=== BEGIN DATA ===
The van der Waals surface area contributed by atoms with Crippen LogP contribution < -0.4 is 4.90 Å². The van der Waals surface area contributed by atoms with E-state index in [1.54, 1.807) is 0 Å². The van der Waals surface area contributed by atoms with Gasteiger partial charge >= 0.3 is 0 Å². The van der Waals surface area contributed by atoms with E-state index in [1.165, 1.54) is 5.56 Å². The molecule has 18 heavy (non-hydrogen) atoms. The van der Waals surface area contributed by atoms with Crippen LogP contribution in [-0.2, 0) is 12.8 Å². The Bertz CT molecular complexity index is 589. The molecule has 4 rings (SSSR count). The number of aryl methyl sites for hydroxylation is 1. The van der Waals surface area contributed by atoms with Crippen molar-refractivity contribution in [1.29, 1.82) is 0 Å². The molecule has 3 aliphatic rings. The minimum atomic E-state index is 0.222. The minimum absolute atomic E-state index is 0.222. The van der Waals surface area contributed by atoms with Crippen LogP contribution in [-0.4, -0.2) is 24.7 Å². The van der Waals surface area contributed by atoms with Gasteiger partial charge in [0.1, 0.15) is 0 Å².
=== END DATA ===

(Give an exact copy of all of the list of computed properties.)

The van der Waals surface area contributed by atoms with Crippen LogP contribution < -0.4 is 4.90 Å². The van der Waals surface area contributed by atoms with E-state index in [1.54, 1.807) is 0 Å². The van der Waals surface area contributed by atoms with Gasteiger partial charge >= 0.3 is 0 Å². The van der Waals surface area contributed by atoms with E-state index in [1.165, 1.54) is 5.56 Å². The molecule has 18 heavy (non-hydrogen) atoms. The van der Waals surface area contributed by atoms with Crippen LogP contribution in [-0.2, 0) is 12.8 Å². The Bertz CT molecular complexity index is 589. The molecule has 4 rings (SSSR count). The number of aryl methyl sites for hydroxylation is 1. The van der Waals surface area contributed by atoms with Crippen molar-refractivity contribution in [1.29, 1.82) is 0 Å². The molecule has 3 aliphatic rings. The minimum atomic E-state index is 0.222. The minimum absolute atomic E-state index is 0.222. The van der Waals surface area contributed by atoms with Crippen LogP contribution in [-0.4, -0.2) is 24.7 Å². The van der Waals surface area contributed by atoms with Gasteiger partial charge in [0.1, 0.15) is 0 Å².